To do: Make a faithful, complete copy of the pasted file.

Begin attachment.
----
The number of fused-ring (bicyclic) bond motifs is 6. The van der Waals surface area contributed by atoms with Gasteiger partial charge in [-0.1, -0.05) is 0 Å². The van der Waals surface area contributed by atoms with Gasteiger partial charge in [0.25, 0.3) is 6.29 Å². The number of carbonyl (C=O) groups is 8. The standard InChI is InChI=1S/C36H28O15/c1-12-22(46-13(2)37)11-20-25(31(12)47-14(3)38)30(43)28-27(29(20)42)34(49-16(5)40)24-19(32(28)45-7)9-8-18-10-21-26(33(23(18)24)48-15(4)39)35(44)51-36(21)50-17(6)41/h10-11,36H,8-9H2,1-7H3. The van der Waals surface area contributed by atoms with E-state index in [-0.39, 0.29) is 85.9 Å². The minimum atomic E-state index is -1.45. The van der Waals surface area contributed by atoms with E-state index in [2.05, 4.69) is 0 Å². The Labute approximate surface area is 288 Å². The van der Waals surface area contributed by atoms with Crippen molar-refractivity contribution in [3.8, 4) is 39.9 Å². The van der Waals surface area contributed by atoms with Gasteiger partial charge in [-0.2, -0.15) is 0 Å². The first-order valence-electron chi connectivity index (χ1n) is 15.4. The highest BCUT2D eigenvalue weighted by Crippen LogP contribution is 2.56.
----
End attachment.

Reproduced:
The number of fused-ring (bicyclic) bond motifs is 6. The van der Waals surface area contributed by atoms with Gasteiger partial charge in [-0.1, -0.05) is 0 Å². The van der Waals surface area contributed by atoms with Gasteiger partial charge in [0.25, 0.3) is 6.29 Å². The number of carbonyl (C=O) groups is 8. The standard InChI is InChI=1S/C36H28O15/c1-12-22(46-13(2)37)11-20-25(31(12)47-14(3)38)30(43)28-27(29(20)42)34(49-16(5)40)24-19(32(28)45-7)9-8-18-10-21-26(33(23(18)24)48-15(4)39)35(44)51-36(21)50-17(6)41/h10-11,36H,8-9H2,1-7H3. The van der Waals surface area contributed by atoms with E-state index in [-0.39, 0.29) is 85.9 Å². The minimum atomic E-state index is -1.45. The van der Waals surface area contributed by atoms with E-state index in [2.05, 4.69) is 0 Å². The Labute approximate surface area is 288 Å². The van der Waals surface area contributed by atoms with Crippen molar-refractivity contribution in [3.8, 4) is 39.9 Å². The van der Waals surface area contributed by atoms with Gasteiger partial charge in [-0.2, -0.15) is 0 Å². The first-order valence-electron chi connectivity index (χ1n) is 15.4. The highest BCUT2D eigenvalue weighted by Crippen LogP contribution is 2.56.